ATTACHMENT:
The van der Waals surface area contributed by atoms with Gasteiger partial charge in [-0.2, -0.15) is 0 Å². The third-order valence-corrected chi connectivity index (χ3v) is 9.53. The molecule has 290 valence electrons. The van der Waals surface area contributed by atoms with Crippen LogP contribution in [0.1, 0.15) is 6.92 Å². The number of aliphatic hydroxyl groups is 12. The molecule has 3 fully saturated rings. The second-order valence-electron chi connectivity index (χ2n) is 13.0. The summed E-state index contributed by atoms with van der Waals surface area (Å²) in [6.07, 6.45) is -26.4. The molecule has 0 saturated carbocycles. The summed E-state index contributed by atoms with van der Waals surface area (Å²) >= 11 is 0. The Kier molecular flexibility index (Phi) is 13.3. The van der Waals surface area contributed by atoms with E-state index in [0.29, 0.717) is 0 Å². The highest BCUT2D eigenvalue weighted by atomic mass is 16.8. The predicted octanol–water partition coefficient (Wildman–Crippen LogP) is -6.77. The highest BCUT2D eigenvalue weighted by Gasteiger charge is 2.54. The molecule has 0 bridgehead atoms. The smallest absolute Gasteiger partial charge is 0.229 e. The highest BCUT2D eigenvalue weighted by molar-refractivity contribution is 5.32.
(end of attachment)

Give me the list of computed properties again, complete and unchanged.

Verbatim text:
The van der Waals surface area contributed by atoms with Gasteiger partial charge in [-0.2, -0.15) is 0 Å². The third-order valence-corrected chi connectivity index (χ3v) is 9.53. The molecule has 290 valence electrons. The van der Waals surface area contributed by atoms with Crippen LogP contribution in [0.1, 0.15) is 6.92 Å². The number of aliphatic hydroxyl groups is 12. The molecule has 3 fully saturated rings. The second-order valence-electron chi connectivity index (χ2n) is 13.0. The summed E-state index contributed by atoms with van der Waals surface area (Å²) in [6.07, 6.45) is -26.4. The molecule has 0 saturated carbocycles. The summed E-state index contributed by atoms with van der Waals surface area (Å²) >= 11 is 0. The Kier molecular flexibility index (Phi) is 13.3. The van der Waals surface area contributed by atoms with E-state index in [0.29, 0.717) is 0 Å². The highest BCUT2D eigenvalue weighted by atomic mass is 16.8. The predicted octanol–water partition coefficient (Wildman–Crippen LogP) is -6.77. The highest BCUT2D eigenvalue weighted by Gasteiger charge is 2.54. The molecule has 0 bridgehead atoms. The smallest absolute Gasteiger partial charge is 0.229 e. The highest BCUT2D eigenvalue weighted by molar-refractivity contribution is 5.32.